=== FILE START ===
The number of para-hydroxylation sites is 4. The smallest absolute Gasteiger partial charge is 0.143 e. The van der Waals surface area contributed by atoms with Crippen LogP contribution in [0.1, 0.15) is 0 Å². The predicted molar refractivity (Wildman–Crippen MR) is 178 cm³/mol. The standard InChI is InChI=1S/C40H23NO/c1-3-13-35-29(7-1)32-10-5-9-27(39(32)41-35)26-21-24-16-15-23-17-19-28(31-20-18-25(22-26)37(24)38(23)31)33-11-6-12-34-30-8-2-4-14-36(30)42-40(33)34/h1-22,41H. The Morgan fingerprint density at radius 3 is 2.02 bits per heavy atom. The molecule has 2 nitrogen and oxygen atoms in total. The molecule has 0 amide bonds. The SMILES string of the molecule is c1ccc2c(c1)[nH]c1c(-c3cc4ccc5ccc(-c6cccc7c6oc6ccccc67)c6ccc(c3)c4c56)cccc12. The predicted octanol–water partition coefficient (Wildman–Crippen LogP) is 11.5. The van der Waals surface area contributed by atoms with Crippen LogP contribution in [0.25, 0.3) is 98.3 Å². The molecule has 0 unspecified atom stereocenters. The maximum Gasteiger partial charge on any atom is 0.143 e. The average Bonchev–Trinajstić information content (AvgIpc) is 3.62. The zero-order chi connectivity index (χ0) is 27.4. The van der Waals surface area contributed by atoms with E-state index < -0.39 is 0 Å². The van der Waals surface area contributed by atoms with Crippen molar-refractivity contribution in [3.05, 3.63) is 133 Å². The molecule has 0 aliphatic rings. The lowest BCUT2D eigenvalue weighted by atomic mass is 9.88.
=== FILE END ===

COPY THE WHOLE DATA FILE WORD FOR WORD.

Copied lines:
The number of para-hydroxylation sites is 4. The smallest absolute Gasteiger partial charge is 0.143 e. The van der Waals surface area contributed by atoms with Crippen LogP contribution in [0.1, 0.15) is 0 Å². The predicted molar refractivity (Wildman–Crippen MR) is 178 cm³/mol. The standard InChI is InChI=1S/C40H23NO/c1-3-13-35-29(7-1)32-10-5-9-27(39(32)41-35)26-21-24-16-15-23-17-19-28(31-20-18-25(22-26)37(24)38(23)31)33-11-6-12-34-30-8-2-4-14-36(30)42-40(33)34/h1-22,41H. The Morgan fingerprint density at radius 3 is 2.02 bits per heavy atom. The molecule has 2 nitrogen and oxygen atoms in total. The molecule has 0 amide bonds. The SMILES string of the molecule is c1ccc2c(c1)[nH]c1c(-c3cc4ccc5ccc(-c6cccc7c6oc6ccccc67)c6ccc(c3)c4c56)cccc12. The predicted octanol–water partition coefficient (Wildman–Crippen LogP) is 11.5. The van der Waals surface area contributed by atoms with Crippen LogP contribution in [0.25, 0.3) is 98.3 Å². The molecule has 0 unspecified atom stereocenters. The maximum Gasteiger partial charge on any atom is 0.143 e. The average Bonchev–Trinajstić information content (AvgIpc) is 3.62. The zero-order chi connectivity index (χ0) is 27.4. The van der Waals surface area contributed by atoms with E-state index < -0.39 is 0 Å². The van der Waals surface area contributed by atoms with Crippen molar-refractivity contribution in [3.05, 3.63) is 133 Å². The molecule has 0 aliphatic rings. The lowest BCUT2D eigenvalue weighted by atomic mass is 9.88.